Three simple Christmas card ideas

November 28, 2016

christmas craft, how to make christmas cards, scandinavian simple monochrome designs using brushstroke lettering, leaf and potato printing

Image: Design Soda

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It’s less than a month til Christmas! Let me just say that again so that it really sinks in, really, where did that come from?! I’ve been happily dancing through November and suddenly it’s almost over and so Advent begins.  Expect a few Christmas related posts on the blog over the next 10 days, starting with some super simple and quick Christmas Card designs I’ve made. I love homemade cards at Christmas, and I love it when I receive a hand drawn scene, there’s something quite old school about receiving something on paper that somebody has put thought into, but I really can’t draw, that’s not faux modesty but a true and much maligned statement of fact. I would love to be able to, if something needs putting together visually I’m your girl but if you need a drawing of it I’m woefully not, when I find the time it’s something I’d love to learn but it’s something that defeats me at present. However, despite total lack of ability I do like to make homemade Christmas cards when I’m able to find a minute. And this year I’ve managed to come up with three super simple designs that not only don’t steal all the time I really haven’t got (you could make all three in an evening, really not much longer than it takes to write the messages) but also I think pack a punch way beyond my childlike ability to draw.

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christmas craft, how to make christmas cards, scandinavian simple monochrome designs using brushstroke lettering, leaf and potato printing techniques

Image: Design Soda

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Like any self respecting 8 year old, I can draw Christmas trees and sprigs of holly so I’ve taken that as my base point, I also have nice handwriting (happy to own that self congratulation) and I’ve been looking around the house at winter things that I like. I’ve decided on three card designs that are pretty Scandinavian in sensibility and require zero drawing skills (hurrah) as they are based on primary school favourites like potato and leaf printing, or simple old handwriting practice! They are all monochrome, so achievable on a budget without buying loads of art supplies, and pack quite a punch above the effort involved, here are the instructions for each.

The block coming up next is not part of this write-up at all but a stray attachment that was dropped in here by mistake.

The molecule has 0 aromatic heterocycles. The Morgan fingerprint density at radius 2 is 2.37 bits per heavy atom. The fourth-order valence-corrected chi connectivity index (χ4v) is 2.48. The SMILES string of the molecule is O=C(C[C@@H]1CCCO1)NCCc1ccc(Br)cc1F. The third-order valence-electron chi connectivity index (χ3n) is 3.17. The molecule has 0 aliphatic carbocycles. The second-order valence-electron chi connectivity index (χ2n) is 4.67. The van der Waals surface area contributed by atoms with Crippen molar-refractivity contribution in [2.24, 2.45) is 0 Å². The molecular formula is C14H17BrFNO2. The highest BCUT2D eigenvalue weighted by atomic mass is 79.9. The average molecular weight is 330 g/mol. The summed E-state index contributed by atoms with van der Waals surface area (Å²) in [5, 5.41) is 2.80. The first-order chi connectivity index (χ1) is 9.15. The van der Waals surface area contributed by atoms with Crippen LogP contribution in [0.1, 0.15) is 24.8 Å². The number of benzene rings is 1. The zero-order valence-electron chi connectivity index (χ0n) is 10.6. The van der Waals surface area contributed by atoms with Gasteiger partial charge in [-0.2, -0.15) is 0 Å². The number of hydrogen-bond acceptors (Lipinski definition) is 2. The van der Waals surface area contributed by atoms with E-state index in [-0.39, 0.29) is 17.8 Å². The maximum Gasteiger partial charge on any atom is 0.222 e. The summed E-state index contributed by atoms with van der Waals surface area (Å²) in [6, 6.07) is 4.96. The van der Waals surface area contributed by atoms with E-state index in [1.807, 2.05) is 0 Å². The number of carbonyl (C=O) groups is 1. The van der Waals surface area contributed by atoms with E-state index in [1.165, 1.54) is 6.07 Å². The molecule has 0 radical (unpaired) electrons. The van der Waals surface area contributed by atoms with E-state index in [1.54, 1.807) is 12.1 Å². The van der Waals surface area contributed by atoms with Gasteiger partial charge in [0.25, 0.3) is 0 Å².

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christmas craft, how to make christmas leaf print christmas tree card, scandinavian simple monochrome design

Image: Design Soda

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Leaf Print Christmas Tree:

You will need:

Blank white cards

A fern leaf (or other suitable shaped leaf)

Black acrylic art ink

Flat paint brush

Metallic gold pen (or your colour of choice)

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christmas craft, how to make christmas leaf print christmas tree card, scandinavian simple monochrome design

Image: Design Soda

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Method:

This really is such a simple card, to be totally honest I massively over complicated it, because I hadn’t done leaf printing before I spent ages testing out ink amounts and pressures but it’s actually pretty instinctive. First up you need to coat the front of your leaf with ink, bear in mind a little on the brush goes a long way. Put some newspaper down underneath to avoid any spillages on tables etc, get a scrap of paper to test with and place the leaf face down onto paper, now place another piece of scrap on top of the leaf and press down with your hands applying equal pressure onto the whole surface, I tend to find that when you can feel all the veins of the leaf under your fingers the correct pressure had been applied. Now put the card to one side and let it dry, start again with next card and repeat until you have enough cards. Now for the decoration! Because I’m really swayed by the whole Scandi Christmas look this year (and probably also because of my lack of artistic technique) I stayed pretty minimal with my gold pen, drawing a star at the top and some gold dots to represent baubles or lights. You could really go to town on this part, so if you have better abilities than me (I’m jealous), do decorate your tree with anything you’d like to have hanging on it. Voila, a super simple Christmas card that I think packs quite a lot of dash.

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christmas craft, how to make brush stroke letting christmas cards, scandinavian simple monochrome design

Image: Design Soda